So that’s all the energy I have for now, perhaps time for either another cup of tea or a nap (or both in quick succession!)

Cheers!

 

May 18, 2017

Life Guard Station #14 – San Clemente

Filed under: Photography, Projects/Series — Tags: , , — Doug Stockdale @ 8:00 am

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Life Guard Station #14, San Clemente, CA, May 2017, copyright Douglas Stockdale

The same day this month that I captured the gradations beach photo on San Clemente beach that I discussed here, I also photographed the adjacent Life Guard Station #14. In fact I believe that the earlier beach photograph was captured in front of this Guard station.

These are relatively two different photographic image treatments, although both share a similar frontal and formal framing. As the occasion was at dusk, the Life Guard Station was closed down for the evening, thus has a somber, if not lonely, air about it and the beach was without the throngs of beach-goers. But being a man-built structure this does hint at the surrounding beach-oriented culture.

I think the shallow dept of field places more emphasis on this structure rather than the breaking surf in the background. There is still enough environmental context provided while yet still being ambiguous (and hopefully a little mystery) to allow a viewer an opportunity to create their own stories and recall similar memories.

Btw, the subtle differences between the two modified images has me thinking about how I document events and the subsequent treatments applied to the images. Perhaps because I am doing some mentoring for other photographers now and I need to consider my own advice regarding how one creates their own “Brand”. So I suspect I will be writing more about that in the months to come.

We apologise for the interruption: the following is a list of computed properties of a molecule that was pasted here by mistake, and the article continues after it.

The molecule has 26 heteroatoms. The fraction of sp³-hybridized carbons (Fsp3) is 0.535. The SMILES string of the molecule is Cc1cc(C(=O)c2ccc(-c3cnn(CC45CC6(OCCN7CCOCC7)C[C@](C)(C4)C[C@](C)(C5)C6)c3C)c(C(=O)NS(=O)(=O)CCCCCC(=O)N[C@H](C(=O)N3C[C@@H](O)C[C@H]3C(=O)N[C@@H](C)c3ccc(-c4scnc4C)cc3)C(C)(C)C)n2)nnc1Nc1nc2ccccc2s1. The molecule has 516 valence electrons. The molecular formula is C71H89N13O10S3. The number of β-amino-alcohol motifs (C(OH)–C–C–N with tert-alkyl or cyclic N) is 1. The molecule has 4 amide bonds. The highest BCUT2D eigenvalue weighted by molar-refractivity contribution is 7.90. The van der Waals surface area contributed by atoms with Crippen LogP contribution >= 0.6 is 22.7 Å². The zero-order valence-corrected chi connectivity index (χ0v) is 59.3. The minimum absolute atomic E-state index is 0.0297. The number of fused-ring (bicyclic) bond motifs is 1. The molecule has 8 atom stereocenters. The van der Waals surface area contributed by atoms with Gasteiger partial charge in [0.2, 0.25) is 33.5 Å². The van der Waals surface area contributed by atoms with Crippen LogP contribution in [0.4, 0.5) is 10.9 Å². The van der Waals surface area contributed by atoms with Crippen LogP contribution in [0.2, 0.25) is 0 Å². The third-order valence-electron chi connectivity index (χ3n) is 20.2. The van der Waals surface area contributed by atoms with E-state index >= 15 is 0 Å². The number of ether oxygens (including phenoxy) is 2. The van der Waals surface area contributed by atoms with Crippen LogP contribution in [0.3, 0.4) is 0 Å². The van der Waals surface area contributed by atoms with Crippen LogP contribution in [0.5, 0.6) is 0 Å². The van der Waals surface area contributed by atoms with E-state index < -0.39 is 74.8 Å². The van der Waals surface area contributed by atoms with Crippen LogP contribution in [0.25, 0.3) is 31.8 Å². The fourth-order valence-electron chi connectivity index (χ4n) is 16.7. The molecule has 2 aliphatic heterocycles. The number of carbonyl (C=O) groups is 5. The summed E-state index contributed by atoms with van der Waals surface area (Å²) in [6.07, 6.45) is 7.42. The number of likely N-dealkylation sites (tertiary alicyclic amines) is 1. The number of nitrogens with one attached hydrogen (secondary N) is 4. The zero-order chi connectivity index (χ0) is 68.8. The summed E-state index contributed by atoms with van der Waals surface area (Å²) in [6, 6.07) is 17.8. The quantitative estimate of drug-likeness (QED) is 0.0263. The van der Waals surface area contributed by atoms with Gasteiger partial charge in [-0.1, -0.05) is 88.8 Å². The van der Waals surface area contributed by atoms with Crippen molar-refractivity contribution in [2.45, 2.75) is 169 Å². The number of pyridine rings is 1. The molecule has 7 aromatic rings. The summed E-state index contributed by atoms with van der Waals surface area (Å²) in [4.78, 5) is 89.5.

Cheers!

May 17, 2017

Experiment-play – LA landscape

Filed under: Middle Ground, Photography, Projects/Series — Tags: , , — Doug Stockdale @ 8:00 am

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Los Angeles, I-5 Freeway, March 2017 copyright Douglas Stockdale

While driving up the I-5 Freeway into Los Angeles earlier this year, I was again finding myself in the bump-to-bumper traffic grind common for this part of Southern California. So similar to my bumper-to-bumper photographs in my recent drives to San Diego, I used the opportunity that when I came to a complete stop to take a photo of the adjacent landscape. So the resulting urban landscape photographs are a combination of serendipity and chance, something that the Surrealist would appreciate.

The resulting photographs from this day-shoot lay dormant, but I kept coming back to this photographic set as there was something there that retained my interest. Over this last weekend I found myself working on one of the photographs and the results are posted above. This photograph is in line with my idea of experiment-play in which I give myself a lot of freedom to visually experiment.